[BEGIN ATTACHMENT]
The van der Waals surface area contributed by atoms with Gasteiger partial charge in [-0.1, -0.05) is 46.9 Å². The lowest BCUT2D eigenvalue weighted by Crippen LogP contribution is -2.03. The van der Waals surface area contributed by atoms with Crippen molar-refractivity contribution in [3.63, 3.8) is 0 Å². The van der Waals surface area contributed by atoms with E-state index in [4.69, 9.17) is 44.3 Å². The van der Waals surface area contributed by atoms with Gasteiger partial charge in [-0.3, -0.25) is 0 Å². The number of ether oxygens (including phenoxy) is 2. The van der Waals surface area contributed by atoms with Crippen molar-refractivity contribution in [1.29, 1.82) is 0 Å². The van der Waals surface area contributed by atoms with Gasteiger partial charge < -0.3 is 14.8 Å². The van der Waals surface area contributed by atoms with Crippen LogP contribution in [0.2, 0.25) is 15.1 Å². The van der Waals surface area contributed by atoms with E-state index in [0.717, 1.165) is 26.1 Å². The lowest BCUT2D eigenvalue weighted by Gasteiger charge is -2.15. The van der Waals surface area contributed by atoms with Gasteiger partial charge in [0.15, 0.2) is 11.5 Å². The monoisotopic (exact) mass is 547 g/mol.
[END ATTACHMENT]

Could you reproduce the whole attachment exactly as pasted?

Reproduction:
The van der Waals surface area contributed by atoms with Gasteiger partial charge in [-0.1, -0.05) is 46.9 Å². The lowest BCUT2D eigenvalue weighted by Crippen LogP contribution is -2.03. The van der Waals surface area contributed by atoms with Crippen molar-refractivity contribution in [3.63, 3.8) is 0 Å². The van der Waals surface area contributed by atoms with E-state index in [4.69, 9.17) is 44.3 Å². The van der Waals surface area contributed by atoms with Gasteiger partial charge in [-0.3, -0.25) is 0 Å². The number of ether oxygens (including phenoxy) is 2. The van der Waals surface area contributed by atoms with Crippen molar-refractivity contribution in [1.29, 1.82) is 0 Å². The van der Waals surface area contributed by atoms with Gasteiger partial charge < -0.3 is 14.8 Å². The van der Waals surface area contributed by atoms with Crippen LogP contribution in [0.2, 0.25) is 15.1 Å². The van der Waals surface area contributed by atoms with E-state index in [0.717, 1.165) is 26.1 Å². The lowest BCUT2D eigenvalue weighted by Gasteiger charge is -2.15. The van der Waals surface area contributed by atoms with Gasteiger partial charge in [0.15, 0.2) is 11.5 Å². The monoisotopic (exact) mass is 547 g/mol.